Hither and Yon

Things have been a bit quiet around this blog lately, largely due to a major infrastructure grant application (now nearly, but not totally, finished), as well as a number of side trips, and Easter weekend. Not that I’ve really been too busy to post anything – I just haven’t been using my available time for writing blogposts, instead of for other things.

On the home front, weekends have begun to be punctuated by my daughter’s riding lessons at a nearby stable. That’s been a nice change, not ever having been a horsey sort myself, although my wife was an avid rider before I met her and is enjoying being back around horses. I find them rather endearing, if a bit large and prone to whacking me when I’m not looking. As long as I take appropriate care around the carnivorous, pepperoni-pizza-eating creature preferred by the young lady, I should be safe enough, I guess.

The horse in question, being brushed by a certain young rider.

Earlier in March, I made a trip up to Peterborough, to give a lecture to the Biotechnology Forensics Technologist program at Fleming College. The students come each year to tour the lab, but this year we couldn’t secure a room for my usual lecture. No matter – it was a brilliantly sunny day, and the two-hour drive through rural Ontario made a nice change from the office. I took the opportunity to stop off and see the famous Lift Lock on the Trent-Severn waterway system – closed until navigation season starts again, but still impressively massive, it being the highest hydraulic lift lock in the world. It boggles me that this kind of thing works at all, even more so considering that it’s over a hundred years old.

Peterborough Lift Lock
They don’t make ’em like this any more.

The trip home allowed some dawdling along side roads, looking for interesting pieces of Ontario’s small-town history. In Columbus, a pretty little place now almost completely engulfed by suburban Oshawa, I found a handsome church, set far enough back from the road that I could shoot it under the inevitable overhead power lines.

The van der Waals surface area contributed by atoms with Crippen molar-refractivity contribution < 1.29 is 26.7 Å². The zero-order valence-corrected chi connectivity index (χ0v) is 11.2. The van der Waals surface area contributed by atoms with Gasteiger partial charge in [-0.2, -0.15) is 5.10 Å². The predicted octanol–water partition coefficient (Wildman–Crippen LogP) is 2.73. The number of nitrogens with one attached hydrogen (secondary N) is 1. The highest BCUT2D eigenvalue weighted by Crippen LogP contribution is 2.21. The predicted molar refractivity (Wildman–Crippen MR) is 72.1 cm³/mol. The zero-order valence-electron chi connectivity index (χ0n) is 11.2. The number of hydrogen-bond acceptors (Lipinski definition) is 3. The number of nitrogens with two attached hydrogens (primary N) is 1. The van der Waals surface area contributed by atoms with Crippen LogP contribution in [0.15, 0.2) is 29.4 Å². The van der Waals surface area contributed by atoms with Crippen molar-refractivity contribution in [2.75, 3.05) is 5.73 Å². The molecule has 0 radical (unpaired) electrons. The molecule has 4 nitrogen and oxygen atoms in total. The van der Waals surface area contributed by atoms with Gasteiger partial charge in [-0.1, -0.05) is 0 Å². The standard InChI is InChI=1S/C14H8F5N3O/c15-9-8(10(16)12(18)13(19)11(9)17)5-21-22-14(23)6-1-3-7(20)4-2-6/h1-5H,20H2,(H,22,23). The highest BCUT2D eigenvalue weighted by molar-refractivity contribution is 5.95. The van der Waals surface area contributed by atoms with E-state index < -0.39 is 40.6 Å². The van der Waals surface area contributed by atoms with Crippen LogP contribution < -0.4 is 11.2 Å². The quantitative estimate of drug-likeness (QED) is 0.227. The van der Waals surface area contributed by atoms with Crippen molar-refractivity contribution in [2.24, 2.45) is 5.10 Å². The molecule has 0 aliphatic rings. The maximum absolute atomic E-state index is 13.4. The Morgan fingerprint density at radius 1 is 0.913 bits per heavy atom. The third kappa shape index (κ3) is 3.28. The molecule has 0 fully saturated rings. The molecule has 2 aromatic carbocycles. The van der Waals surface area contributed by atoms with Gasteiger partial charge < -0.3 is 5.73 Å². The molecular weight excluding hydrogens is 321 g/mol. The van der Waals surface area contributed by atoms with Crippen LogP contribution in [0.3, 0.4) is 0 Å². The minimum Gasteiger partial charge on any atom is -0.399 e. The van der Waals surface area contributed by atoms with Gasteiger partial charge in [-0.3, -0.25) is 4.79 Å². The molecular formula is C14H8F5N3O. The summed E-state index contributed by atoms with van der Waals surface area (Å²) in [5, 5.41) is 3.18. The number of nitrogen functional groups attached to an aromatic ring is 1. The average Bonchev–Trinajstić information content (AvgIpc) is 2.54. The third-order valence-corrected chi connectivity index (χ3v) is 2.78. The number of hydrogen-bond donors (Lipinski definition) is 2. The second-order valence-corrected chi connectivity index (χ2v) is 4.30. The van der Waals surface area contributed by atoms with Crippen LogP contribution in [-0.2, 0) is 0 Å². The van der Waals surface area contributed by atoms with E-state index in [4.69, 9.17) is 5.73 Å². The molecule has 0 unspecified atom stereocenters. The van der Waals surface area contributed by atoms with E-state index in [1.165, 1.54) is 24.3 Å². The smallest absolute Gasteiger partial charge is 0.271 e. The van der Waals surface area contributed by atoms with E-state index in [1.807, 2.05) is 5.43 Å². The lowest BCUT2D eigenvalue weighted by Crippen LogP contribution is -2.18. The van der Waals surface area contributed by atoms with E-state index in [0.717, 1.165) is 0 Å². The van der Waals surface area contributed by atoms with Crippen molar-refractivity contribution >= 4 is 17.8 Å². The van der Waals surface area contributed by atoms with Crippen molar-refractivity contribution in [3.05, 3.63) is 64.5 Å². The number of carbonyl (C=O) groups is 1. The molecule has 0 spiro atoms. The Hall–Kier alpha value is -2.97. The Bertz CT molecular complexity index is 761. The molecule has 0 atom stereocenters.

Columbus United Church, Ontario
Another chance to try out the venerable Voigtländer.

The next road trip was a one-day nip over to the Tannery District in Kitchener-Waterloo, for a facilitated discussion as part of a review and strategic planning session for the University of Waterloo’s world-leading co-operative education program. We take Waterloo co-op students pretty much continuously, so it was nice to be involved. Naturally, I made a few detours, stopping off at Woodside National Historic Site, the boyhood home of Canada’s longest-serving Prime Minister, William Lyon Mackenzie King. Unfortunately, the house itself is indefinitely closed due to toxic contaminants found in the basement, possibly from waste dumped by a nearby, and now long-gone, coal gas plant. Nevertheless, the house was handsome, and the first crocuses of spring were peeking through the dead leaves of autumn under a chilly March sun.

Woodside National Historic Site, Kitchener, Ontario
Woodside National Historic Site, Kitchener, Ontario.

Where next? Why, Winnipeg, of course – a city I’ve been to exactly once before, something like thirty-five years ago. This time, the trip was for a symposium around planning for a Genome Canada grant to study Fetal Alcohol Spectrum Disorder, a condition regrettably common among disadvantaged communities in northern Canada. Once again donning my “new sequencing technologies” hat, I gave a short presentation, and spent the rest of the day learning more about the challenges, clinical and societal, that it poses. Some of the stories told, of children in and out of foster care and the justice system, were both astonishing, and heartbreaking.

Manitoba, from the air
Manitoba, east of Winnipeg – where the Great Plains begin.